This was it. This was the perfect moment for Peter. He had been working up the courage for this moment for ten years. The ring in his pocket felt very heavy. It was like it was telling him that the time had come for Peter to finally ask her.

Peter knocked on her door before entering Airies' room. "Airies, come and walk through the gardens with me?" he asked her. She smiled and he took her hand and led her to the gardens of Cair Paravel, where they enjoyed a nice quiet stroll.

Peter knew that he was just stalling, but he had no idea why. He knew that she would say yes, there was no way that she couldn't. They had been in love for ten years. If he didn't do it soon, his heart was going to fly out of his chest.

He came to a stop and faced Airies, taking both of her hands in his.

Before he spoke, he looked at her. She had grown even more beautiful over time. He didn't think that anyone in Narnia could compare to her. Not even the most beautiful of goddesses.

"Airies, listen, it's been ten years since we first met, and my feelings for you have only grown stronger with time. I think it's time that everyone knew how we felt about each other, not that everyone doesn't know anyway, but what I'm trying to say is, I love you, and I will love only you for the rest of my life-"

"High King Peter, the white stag, it's been sighted!" Queen Lucy exclaimed as she and her two siblings came running out to him.

"I'm telling you girls that you should just stay at the castle. I can catch the stag myself in half the time that it would take for all of us to do it," King Edmund said.

Airies looked at Peter and gave him a small apologetic smile before stepping up to Edmund. "Is that a challenge, my king?" she asked.

"Indeed it is," he said to her, a look of full trickery in his eyes.

"You're on then," Airies agreed.

Peter sighed as they ran to the stables to get their horses. His chance was ruined, but the White Stag was very important. It didn't matter though; he would talk to her again later, and ask her then.

The Kings and Queens jumped on their horses and galloped through the woods after the stag. Airies, as always, was in the lead.

They came to rest in the middle of the wood at a strange lamppost. The light from the sun was fading in through the trees, and the lamppost light turned on.

They all dismounted their horses and stared at it. Airies was the only one who knew what it really was.

"How strange," Edmund said.

"It seems so familiar," Peter stated, scratching at his head.

"Like something from a dream," Susan said quietly.

"Or a dream of a dream," Lucy added.

They were all mystified by the sight in front of them, fuzzy memories of a life in another world slowly coming back to them.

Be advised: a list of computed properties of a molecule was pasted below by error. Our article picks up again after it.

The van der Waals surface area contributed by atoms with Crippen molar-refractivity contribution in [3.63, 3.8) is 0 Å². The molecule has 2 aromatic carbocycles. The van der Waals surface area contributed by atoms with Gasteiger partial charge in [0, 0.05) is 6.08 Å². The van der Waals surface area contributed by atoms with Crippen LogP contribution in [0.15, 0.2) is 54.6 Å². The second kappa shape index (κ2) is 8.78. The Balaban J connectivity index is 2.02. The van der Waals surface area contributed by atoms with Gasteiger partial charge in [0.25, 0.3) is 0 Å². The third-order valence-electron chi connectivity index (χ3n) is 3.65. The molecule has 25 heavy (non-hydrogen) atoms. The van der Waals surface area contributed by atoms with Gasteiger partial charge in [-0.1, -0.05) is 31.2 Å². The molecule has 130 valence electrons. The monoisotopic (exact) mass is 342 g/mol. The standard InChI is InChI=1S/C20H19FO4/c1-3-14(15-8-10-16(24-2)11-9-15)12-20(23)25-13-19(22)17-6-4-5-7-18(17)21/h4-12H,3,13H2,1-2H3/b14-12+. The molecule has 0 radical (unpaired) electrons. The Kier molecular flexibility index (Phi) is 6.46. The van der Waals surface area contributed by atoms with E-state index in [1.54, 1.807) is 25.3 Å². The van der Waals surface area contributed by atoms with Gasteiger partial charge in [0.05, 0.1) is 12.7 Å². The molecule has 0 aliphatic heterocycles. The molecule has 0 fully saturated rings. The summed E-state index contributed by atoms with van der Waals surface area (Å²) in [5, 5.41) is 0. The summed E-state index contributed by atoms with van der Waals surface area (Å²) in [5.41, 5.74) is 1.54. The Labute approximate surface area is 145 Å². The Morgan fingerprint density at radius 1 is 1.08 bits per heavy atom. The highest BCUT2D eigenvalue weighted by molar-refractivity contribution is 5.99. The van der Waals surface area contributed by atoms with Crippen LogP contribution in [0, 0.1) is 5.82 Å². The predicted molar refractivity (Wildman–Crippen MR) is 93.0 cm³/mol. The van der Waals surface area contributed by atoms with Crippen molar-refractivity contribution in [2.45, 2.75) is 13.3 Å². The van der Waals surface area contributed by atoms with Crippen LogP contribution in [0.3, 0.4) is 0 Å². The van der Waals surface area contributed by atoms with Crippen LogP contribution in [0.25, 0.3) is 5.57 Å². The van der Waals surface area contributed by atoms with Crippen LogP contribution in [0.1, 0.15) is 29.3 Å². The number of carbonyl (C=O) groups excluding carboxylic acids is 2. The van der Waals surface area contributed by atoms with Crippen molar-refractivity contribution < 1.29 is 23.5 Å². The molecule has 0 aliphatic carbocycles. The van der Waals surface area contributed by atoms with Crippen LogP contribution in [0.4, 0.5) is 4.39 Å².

Lucy stepped up to the lamppost and laid her fingers on the pole. Airies could tell that she would be the quickest to remember.

"Spare Oom," Lucy whispered before running off deeper into the woods.

"Lucy!" Peter shouted.

"Not again," Susan said before chasing after her sister.

"Peter, wait," Airies said. She looked him in the eyes before kissing him with so much love.

"I love you, always remember that," she told him.

"I love you too," he said, a little confused.

"Don't you ever forget it," she pleaded with him.

"Airies, believe me, I will never forget that," he promised her.

"Good, good, now go catch your sister." Airies gave him a nudge and he ran deeper into the woods, away from her.

She watched him run off as tears flooded her eyes, and her vision became blurry.

A gust of wind rustled the leaves of the trees, and they moaned a sad song in the breeze that matched exactly what she was feeling. The tree gods came out and swirled around her, blanketing her in a warm breeze of comfort.

"Come back to me," Airies whispered.

Peter caught up to his family in a spot where the trees started to narrow in and get closer together.

"Wait a moment," he said as he ran his hand over soft material.

"Peter, come on," Lucy said as she grabbed his hand.

"These aren't branches," Peter stated.

As they walked deeper into the trees, the branches turned into soft patches of fur.

"They're coats," Susan whispered in awe.

As the branches and fur coats got even closer together, cries of, "Ow! That's my toe!" "I'm not on your toe!" rang throughout the family.

They all felt a shiver run through their bodies, and then, they didn't know how, but they had fallen out of the wardrobe in the Spare Room and onto the floor of the Professor's house.

They were just children once again, in their older clothes, no longer kings and queens. The Pevensie's looked around at each other in awe and gave each other confused looks. They were slowly starting to remember their old life.

Peter felt something hard drop into his pocket, and he pulled out the engagement ring that he had planned to give Airies that same day. He promised himself that he would keep it safe for her, for just as Aslan said, once a King of Narnia, always a King of Narnia.

"Come back to me," he heard a female voice coming from the wardrobe.

"Come back to me," the words echoed in his head. "Peter, come back to me."

"I will, Airies," he said. "I will."


Author's Note: Well, The Lion's Daughter is finally at a close. Thank you, thank you, thank you to everyone who read, and reviewed and favorited. I owe you all so much! Thanks for sticking with me through this thing. Ya'll are great! :)